Editor’s Note: Future Cities: Singapore focuses on the exceptionally forward-looking urban approach of the island nation, to learn about the challenges of planning for future generations.
Less than 20 miles from Singapore’s skyscrapers is a completely different set of high-rise towers.
Much smaller in scale but with a big ambition, over 100 nine-meter tall towers at Sky Greens vertical farm offer a new vision of urban sustainability.
Green vegetables like bak choi and Chinese cabbage are grown, stacked in greenhouses, and sold at local supermarkets.
The idea of vertical farming goes back to the 1950s, but Jack Ng, farm owner and inventor of the system in place at Sky Greens, has patented elements of his design.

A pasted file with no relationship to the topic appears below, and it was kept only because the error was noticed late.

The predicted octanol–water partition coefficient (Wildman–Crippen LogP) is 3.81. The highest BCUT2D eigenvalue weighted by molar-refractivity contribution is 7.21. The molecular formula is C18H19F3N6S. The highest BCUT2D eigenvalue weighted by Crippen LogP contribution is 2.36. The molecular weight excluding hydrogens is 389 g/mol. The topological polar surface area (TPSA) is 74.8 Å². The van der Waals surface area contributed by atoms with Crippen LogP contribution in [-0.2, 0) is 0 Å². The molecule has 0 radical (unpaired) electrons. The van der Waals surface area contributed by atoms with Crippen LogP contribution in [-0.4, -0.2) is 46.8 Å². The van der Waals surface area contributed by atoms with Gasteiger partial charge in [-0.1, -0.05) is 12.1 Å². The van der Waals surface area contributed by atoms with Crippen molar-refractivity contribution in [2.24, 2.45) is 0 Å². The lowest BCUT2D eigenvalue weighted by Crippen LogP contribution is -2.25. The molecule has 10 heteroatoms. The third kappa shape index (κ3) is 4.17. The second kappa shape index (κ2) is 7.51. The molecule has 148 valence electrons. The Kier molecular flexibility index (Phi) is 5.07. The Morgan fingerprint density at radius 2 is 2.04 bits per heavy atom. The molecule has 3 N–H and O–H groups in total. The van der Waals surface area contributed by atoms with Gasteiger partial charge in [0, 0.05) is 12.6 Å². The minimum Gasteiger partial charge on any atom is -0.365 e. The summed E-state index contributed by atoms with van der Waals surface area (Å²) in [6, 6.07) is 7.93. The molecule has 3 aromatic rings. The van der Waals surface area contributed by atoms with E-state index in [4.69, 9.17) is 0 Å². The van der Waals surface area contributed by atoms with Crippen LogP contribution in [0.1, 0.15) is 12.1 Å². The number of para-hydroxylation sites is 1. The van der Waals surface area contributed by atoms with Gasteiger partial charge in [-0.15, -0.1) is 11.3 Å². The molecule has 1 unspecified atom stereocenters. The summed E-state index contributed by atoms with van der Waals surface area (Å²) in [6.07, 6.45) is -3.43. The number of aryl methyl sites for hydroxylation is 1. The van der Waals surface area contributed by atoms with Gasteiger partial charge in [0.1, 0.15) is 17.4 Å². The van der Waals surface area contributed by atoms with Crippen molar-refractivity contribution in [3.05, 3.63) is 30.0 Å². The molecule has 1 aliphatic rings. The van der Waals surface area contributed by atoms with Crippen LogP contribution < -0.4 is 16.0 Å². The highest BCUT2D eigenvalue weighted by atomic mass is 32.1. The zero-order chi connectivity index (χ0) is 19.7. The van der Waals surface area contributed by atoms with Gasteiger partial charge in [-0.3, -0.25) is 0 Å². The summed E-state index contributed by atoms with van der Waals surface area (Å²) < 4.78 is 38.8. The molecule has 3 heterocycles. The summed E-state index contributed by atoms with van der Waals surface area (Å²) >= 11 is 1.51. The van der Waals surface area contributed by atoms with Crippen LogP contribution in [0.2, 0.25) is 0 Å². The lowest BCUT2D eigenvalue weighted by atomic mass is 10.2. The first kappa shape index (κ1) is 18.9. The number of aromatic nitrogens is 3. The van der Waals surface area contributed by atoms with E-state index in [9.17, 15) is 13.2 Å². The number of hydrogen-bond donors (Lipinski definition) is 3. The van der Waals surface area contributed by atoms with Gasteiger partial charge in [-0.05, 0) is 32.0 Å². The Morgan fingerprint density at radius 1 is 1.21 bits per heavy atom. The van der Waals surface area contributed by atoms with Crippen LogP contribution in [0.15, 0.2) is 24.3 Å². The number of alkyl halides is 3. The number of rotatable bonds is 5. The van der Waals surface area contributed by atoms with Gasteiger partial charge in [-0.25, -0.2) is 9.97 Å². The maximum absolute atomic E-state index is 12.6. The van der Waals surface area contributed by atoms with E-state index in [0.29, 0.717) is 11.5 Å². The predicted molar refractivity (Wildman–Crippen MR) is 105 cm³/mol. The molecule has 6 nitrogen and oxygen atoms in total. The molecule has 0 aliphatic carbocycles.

Slowly rotating on water-powered, aluminum A-frames, the vegetables pass through a trough of water every eight hours. The water powering the frames is recycled and filtered before returning to the plants. All organic waste on the farm is composted and reused.
“The plants don’t get overstressed under the sun… at the same time they can get nutrients in the water equally,” says Ng.
According to Ng the energy needed to power one A-frame is the equivalent of illuminating just one 60-watt light bulb.
The farm’s first prototype was built in 2009 and since 2012 the fully operating farm has been supplying one of city’s supermarkets with weekly deliveries of its greens. The Sky Greens produce costs around 40% more than an imported Chinese equivalent.
Singapore only produces around 7% of the vegetables it consumes. While Ng believes that an expansion of its system of vertical farming could increase that to 50%, food security is less of an immediate benefit than the reduction of “food miles.”